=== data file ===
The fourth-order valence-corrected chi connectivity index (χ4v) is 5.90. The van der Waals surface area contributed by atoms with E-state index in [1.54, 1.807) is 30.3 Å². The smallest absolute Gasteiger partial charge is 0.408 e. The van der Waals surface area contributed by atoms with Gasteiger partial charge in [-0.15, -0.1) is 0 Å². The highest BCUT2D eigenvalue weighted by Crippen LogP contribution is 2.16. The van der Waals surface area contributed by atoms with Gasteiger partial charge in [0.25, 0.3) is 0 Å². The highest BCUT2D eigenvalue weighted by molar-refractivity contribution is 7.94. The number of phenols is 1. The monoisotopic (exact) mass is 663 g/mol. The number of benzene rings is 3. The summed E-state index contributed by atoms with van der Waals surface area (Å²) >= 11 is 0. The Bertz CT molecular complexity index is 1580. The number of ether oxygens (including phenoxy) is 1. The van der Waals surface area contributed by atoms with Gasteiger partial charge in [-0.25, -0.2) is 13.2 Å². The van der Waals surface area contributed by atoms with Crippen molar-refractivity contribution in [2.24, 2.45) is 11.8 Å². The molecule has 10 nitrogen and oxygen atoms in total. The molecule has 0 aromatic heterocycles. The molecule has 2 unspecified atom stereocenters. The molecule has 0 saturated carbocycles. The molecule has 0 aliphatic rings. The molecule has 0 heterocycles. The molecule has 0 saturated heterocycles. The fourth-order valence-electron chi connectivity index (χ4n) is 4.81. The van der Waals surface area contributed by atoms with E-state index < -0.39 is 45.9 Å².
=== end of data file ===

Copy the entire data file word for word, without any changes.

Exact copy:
The fourth-order valence-corrected chi connectivity index (χ4v) is 5.90. The van der Waals surface area contributed by atoms with E-state index in [1.54, 1.807) is 30.3 Å². The smallest absolute Gasteiger partial charge is 0.408 e. The van der Waals surface area contributed by atoms with Gasteiger partial charge in [-0.15, -0.1) is 0 Å². The highest BCUT2D eigenvalue weighted by Crippen LogP contribution is 2.16. The van der Waals surface area contributed by atoms with Gasteiger partial charge in [0.25, 0.3) is 0 Å². The highest BCUT2D eigenvalue weighted by molar-refractivity contribution is 7.94. The number of phenols is 1. The monoisotopic (exact) mass is 663 g/mol. The number of benzene rings is 3. The summed E-state index contributed by atoms with van der Waals surface area (Å²) >= 11 is 0. The Bertz CT molecular complexity index is 1580. The number of ether oxygens (including phenoxy) is 1. The van der Waals surface area contributed by atoms with Gasteiger partial charge in [-0.25, -0.2) is 13.2 Å². The van der Waals surface area contributed by atoms with Crippen molar-refractivity contribution in [2.24, 2.45) is 11.8 Å². The molecule has 10 nitrogen and oxygen atoms in total. The molecule has 0 aromatic heterocycles. The molecule has 2 unspecified atom stereocenters. The molecule has 0 saturated carbocycles. The molecule has 0 aliphatic rings. The molecule has 0 heterocycles. The molecule has 0 saturated heterocycles. The fourth-order valence-electron chi connectivity index (χ4n) is 4.81. The van der Waals surface area contributed by atoms with E-state index < -0.39 is 45.9 Å².